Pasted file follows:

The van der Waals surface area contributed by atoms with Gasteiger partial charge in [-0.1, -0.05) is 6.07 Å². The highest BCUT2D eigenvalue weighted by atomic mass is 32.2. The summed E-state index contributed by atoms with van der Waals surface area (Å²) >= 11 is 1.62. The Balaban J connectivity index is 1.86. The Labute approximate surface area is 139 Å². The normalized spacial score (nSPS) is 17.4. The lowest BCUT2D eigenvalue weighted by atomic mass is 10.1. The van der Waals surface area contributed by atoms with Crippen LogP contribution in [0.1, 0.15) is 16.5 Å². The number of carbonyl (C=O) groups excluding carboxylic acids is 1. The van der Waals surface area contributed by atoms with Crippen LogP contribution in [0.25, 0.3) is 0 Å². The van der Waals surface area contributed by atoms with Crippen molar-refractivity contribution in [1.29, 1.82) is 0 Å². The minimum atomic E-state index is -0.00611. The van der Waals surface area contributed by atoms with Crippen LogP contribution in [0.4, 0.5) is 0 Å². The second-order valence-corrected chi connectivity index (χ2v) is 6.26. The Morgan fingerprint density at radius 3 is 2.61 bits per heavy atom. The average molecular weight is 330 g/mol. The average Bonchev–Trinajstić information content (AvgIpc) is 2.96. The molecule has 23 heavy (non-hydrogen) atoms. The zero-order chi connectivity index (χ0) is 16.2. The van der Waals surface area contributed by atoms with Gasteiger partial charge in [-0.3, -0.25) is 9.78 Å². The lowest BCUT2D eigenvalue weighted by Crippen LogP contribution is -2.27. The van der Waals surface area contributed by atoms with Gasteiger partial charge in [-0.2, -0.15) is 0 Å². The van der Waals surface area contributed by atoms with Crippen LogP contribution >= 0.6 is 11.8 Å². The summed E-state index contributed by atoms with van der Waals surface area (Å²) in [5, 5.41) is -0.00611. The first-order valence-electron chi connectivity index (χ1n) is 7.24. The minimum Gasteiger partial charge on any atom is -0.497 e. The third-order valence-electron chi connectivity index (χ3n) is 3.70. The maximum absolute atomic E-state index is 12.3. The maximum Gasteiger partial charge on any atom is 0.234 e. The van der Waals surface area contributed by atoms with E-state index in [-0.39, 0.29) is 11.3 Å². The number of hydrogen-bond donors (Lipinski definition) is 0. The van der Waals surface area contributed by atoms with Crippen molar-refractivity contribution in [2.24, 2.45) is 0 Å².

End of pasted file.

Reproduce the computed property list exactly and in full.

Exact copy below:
The van der Waals surface area contributed by atoms with Gasteiger partial charge in [-0.1, -0.05) is 6.07 Å². The highest BCUT2D eigenvalue weighted by atomic mass is 32.2. The summed E-state index contributed by atoms with van der Waals surface area (Å²) >= 11 is 1.62. The Balaban J connectivity index is 1.86. The Labute approximate surface area is 139 Å². The normalized spacial score (nSPS) is 17.4. The lowest BCUT2D eigenvalue weighted by atomic mass is 10.1. The van der Waals surface area contributed by atoms with Crippen LogP contribution in [0.1, 0.15) is 16.5 Å². The number of carbonyl (C=O) groups excluding carboxylic acids is 1. The van der Waals surface area contributed by atoms with Crippen LogP contribution in [0.25, 0.3) is 0 Å². The van der Waals surface area contributed by atoms with Crippen molar-refractivity contribution in [1.29, 1.82) is 0 Å². The minimum atomic E-state index is -0.00611. The van der Waals surface area contributed by atoms with Crippen LogP contribution in [0.4, 0.5) is 0 Å². The second-order valence-corrected chi connectivity index (χ2v) is 6.26. The Morgan fingerprint density at radius 3 is 2.61 bits per heavy atom. The average molecular weight is 330 g/mol. The average Bonchev–Trinajstić information content (AvgIpc) is 2.96. The molecule has 23 heavy (non-hydrogen) atoms. The zero-order chi connectivity index (χ0) is 16.2. The van der Waals surface area contributed by atoms with Gasteiger partial charge in [-0.3, -0.25) is 9.78 Å². The lowest BCUT2D eigenvalue weighted by Crippen LogP contribution is -2.27. The van der Waals surface area contributed by atoms with Gasteiger partial charge in [-0.2, -0.15) is 0 Å². The van der Waals surface area contributed by atoms with Crippen LogP contribution >= 0.6 is 11.8 Å². The summed E-state index contributed by atoms with van der Waals surface area (Å²) in [5, 5.41) is -0.00611. The first-order valence-electron chi connectivity index (χ1n) is 7.24. The minimum Gasteiger partial charge on any atom is -0.497 e. The third-order valence-electron chi connectivity index (χ3n) is 3.70. The maximum absolute atomic E-state index is 12.3. The maximum Gasteiger partial charge on any atom is 0.234 e. The van der Waals surface area contributed by atoms with E-state index in [-0.39, 0.29) is 11.3 Å². The number of hydrogen-bond donors (Lipinski definition) is 0. The van der Waals surface area contributed by atoms with Crippen molar-refractivity contribution in [2.24, 2.45) is 0 Å².